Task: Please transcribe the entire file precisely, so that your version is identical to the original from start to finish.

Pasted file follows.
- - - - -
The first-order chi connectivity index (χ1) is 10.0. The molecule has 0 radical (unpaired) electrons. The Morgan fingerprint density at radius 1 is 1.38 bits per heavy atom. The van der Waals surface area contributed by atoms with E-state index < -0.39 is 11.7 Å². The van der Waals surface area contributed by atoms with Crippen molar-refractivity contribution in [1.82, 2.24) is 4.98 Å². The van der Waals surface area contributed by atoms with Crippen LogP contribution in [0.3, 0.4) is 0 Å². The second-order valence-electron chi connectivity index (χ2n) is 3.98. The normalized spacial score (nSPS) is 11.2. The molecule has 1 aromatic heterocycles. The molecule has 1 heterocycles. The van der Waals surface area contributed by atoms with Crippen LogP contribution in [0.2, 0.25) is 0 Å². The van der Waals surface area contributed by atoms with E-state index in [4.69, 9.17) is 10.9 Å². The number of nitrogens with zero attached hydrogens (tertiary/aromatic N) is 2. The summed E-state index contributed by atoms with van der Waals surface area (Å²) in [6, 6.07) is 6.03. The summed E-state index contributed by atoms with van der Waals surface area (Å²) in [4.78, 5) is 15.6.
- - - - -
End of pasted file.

The first-order chi connectivity index (χ1) is 10.0. The molecule has 0 radical (unpaired) electrons. The Morgan fingerprint density at radius 1 is 1.38 bits per heavy atom. The van der Waals surface area contributed by atoms with E-state index < -0.39 is 11.7 Å². The van der Waals surface area contributed by atoms with Crippen molar-refractivity contribution in [1.82, 2.24) is 4.98 Å². The van der Waals surface area contributed by atoms with Crippen LogP contribution in [0.3, 0.4) is 0 Å². The second-order valence-electron chi connectivity index (χ2n) is 3.98. The normalized spacial score (nSPS) is 11.2. The molecule has 1 aromatic heterocycles. The molecule has 1 heterocycles. The van der Waals surface area contributed by atoms with Crippen LogP contribution in [0.2, 0.25) is 0 Å². The van der Waals surface area contributed by atoms with E-state index in [4.69, 9.17) is 10.9 Å². The number of nitrogens with zero attached hydrogens (tertiary/aromatic N) is 2. The summed E-state index contributed by atoms with van der Waals surface area (Å²) in [6, 6.07) is 6.03. The summed E-state index contributed by atoms with van der Waals surface area (Å²) in [4.78, 5) is 15.6.